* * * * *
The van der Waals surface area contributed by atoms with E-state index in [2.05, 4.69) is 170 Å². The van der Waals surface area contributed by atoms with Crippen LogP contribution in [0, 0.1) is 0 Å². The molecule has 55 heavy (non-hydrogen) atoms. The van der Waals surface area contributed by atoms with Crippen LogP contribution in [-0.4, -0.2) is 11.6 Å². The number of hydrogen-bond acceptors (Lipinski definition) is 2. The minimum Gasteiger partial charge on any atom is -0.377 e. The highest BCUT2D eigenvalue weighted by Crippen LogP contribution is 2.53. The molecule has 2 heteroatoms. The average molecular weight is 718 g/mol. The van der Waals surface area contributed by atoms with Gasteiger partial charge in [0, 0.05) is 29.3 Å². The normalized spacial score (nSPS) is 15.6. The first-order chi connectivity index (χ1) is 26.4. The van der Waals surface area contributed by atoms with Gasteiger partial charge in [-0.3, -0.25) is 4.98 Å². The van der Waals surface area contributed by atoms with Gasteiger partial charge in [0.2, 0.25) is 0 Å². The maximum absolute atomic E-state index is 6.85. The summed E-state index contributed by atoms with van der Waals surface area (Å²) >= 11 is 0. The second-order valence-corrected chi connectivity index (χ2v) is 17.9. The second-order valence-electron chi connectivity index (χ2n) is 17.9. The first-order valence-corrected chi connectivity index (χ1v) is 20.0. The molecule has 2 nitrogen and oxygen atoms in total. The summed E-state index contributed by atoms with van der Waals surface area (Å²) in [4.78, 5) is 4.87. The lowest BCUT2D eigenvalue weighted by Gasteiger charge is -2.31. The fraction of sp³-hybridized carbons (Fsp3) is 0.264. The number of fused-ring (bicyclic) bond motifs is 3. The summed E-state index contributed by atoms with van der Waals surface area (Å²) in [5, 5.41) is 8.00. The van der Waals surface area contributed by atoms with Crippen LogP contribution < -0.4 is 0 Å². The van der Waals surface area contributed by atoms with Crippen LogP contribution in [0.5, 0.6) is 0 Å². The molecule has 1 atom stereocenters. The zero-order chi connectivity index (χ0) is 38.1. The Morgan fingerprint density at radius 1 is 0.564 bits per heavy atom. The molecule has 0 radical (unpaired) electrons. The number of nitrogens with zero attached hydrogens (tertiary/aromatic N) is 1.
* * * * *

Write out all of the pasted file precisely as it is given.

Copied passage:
The van der Waals surface area contributed by atoms with E-state index in [2.05, 4.69) is 170 Å². The van der Waals surface area contributed by atoms with Crippen LogP contribution in [0, 0.1) is 0 Å². The molecule has 55 heavy (non-hydrogen) atoms. The van der Waals surface area contributed by atoms with Crippen LogP contribution in [-0.4, -0.2) is 11.6 Å². The number of hydrogen-bond acceptors (Lipinski definition) is 2. The minimum Gasteiger partial charge on any atom is -0.377 e. The highest BCUT2D eigenvalue weighted by Crippen LogP contribution is 2.53. The molecule has 2 heteroatoms. The average molecular weight is 718 g/mol. The van der Waals surface area contributed by atoms with Gasteiger partial charge in [0, 0.05) is 29.3 Å². The normalized spacial score (nSPS) is 15.6. The first-order chi connectivity index (χ1) is 26.4. The van der Waals surface area contributed by atoms with Gasteiger partial charge in [-0.3, -0.25) is 4.98 Å². The van der Waals surface area contributed by atoms with Gasteiger partial charge in [0.2, 0.25) is 0 Å². The maximum absolute atomic E-state index is 6.85. The summed E-state index contributed by atoms with van der Waals surface area (Å²) >= 11 is 0. The second-order valence-corrected chi connectivity index (χ2v) is 17.9. The second-order valence-electron chi connectivity index (χ2n) is 17.9. The first-order valence-corrected chi connectivity index (χ1v) is 20.0. The molecule has 2 nitrogen and oxygen atoms in total. The summed E-state index contributed by atoms with van der Waals surface area (Å²) in [4.78, 5) is 4.87. The lowest BCUT2D eigenvalue weighted by Gasteiger charge is -2.31. The fraction of sp³-hybridized carbons (Fsp3) is 0.264. The number of fused-ring (bicyclic) bond motifs is 3. The summed E-state index contributed by atoms with van der Waals surface area (Å²) in [5, 5.41) is 8.00. The van der Waals surface area contributed by atoms with Crippen LogP contribution < -0.4 is 0 Å². The van der Waals surface area contributed by atoms with Crippen LogP contribution in [0.5, 0.6) is 0 Å². The molecule has 1 atom stereocenters. The zero-order chi connectivity index (χ0) is 38.1. The Morgan fingerprint density at radius 1 is 0.564 bits per heavy atom. The molecule has 0 radical (unpaired) electrons. The number of nitrogens with zero attached hydrogens (tertiary/aromatic N) is 1.